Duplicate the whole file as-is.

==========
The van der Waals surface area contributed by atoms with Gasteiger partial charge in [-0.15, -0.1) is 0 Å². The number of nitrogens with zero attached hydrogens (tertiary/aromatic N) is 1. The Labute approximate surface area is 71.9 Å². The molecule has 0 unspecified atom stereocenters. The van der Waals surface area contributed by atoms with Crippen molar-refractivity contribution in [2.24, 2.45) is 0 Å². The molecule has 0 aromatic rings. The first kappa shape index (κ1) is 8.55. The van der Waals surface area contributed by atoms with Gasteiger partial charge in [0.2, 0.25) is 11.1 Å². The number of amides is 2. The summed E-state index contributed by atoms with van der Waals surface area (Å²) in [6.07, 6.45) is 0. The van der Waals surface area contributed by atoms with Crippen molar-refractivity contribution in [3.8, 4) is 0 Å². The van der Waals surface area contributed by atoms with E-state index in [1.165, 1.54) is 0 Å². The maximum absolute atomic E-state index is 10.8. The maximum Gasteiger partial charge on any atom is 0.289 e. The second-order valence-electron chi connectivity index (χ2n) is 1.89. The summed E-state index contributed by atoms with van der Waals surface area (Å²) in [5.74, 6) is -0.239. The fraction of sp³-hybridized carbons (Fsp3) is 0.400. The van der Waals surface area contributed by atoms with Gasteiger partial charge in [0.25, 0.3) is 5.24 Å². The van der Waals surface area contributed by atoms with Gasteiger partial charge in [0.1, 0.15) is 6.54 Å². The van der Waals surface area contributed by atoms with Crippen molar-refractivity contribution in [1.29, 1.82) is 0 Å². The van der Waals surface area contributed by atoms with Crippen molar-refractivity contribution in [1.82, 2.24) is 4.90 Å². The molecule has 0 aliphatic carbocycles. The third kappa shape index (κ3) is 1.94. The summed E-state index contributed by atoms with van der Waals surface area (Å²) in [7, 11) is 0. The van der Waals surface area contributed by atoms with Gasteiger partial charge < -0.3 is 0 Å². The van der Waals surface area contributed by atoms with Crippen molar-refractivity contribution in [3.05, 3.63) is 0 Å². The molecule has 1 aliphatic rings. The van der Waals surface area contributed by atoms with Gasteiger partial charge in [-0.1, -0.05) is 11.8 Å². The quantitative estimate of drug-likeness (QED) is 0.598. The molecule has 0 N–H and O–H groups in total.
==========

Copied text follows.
The van der Waals surface area contributed by atoms with Gasteiger partial charge in [-0.15, -0.1) is 0 Å². The number of nitrogens with zero attached hydrogens (tertiary/aromatic N) is 1. The Labute approximate surface area is 71.9 Å². The molecule has 0 unspecified atom stereocenters. The van der Waals surface area contributed by atoms with Crippen molar-refractivity contribution in [2.24, 2.45) is 0 Å². The molecule has 0 aromatic rings. The first kappa shape index (κ1) is 8.55. The van der Waals surface area contributed by atoms with Gasteiger partial charge in [0.2, 0.25) is 11.1 Å². The number of amides is 2. The summed E-state index contributed by atoms with van der Waals surface area (Å²) in [6.07, 6.45) is 0. The van der Waals surface area contributed by atoms with Crippen molar-refractivity contribution in [3.8, 4) is 0 Å². The van der Waals surface area contributed by atoms with E-state index in [1.165, 1.54) is 0 Å². The maximum absolute atomic E-state index is 10.8. The maximum Gasteiger partial charge on any atom is 0.289 e. The second-order valence-electron chi connectivity index (χ2n) is 1.89. The summed E-state index contributed by atoms with van der Waals surface area (Å²) in [5.74, 6) is -0.239. The fraction of sp³-hybridized carbons (Fsp3) is 0.400. The van der Waals surface area contributed by atoms with Gasteiger partial charge in [0.25, 0.3) is 5.24 Å². The van der Waals surface area contributed by atoms with Gasteiger partial charge in [0.1, 0.15) is 6.54 Å². The van der Waals surface area contributed by atoms with Crippen molar-refractivity contribution in [1.29, 1.82) is 0 Å². The van der Waals surface area contributed by atoms with Crippen molar-refractivity contribution in [1.82, 2.24) is 4.90 Å². The molecule has 0 aliphatic carbocycles. The third kappa shape index (κ3) is 1.94. The summed E-state index contributed by atoms with van der Waals surface area (Å²) in [7, 11) is 0. The van der Waals surface area contributed by atoms with Gasteiger partial charge < -0.3 is 0 Å². The van der Waals surface area contributed by atoms with Crippen molar-refractivity contribution in [3.05, 3.63) is 0 Å². The molecule has 1 aliphatic rings. The van der Waals surface area contributed by atoms with Gasteiger partial charge in [-0.1, -0.05) is 11.8 Å². The quantitative estimate of drug-likeness (QED) is 0.598. The molecule has 0 N–H and O–H groups in total.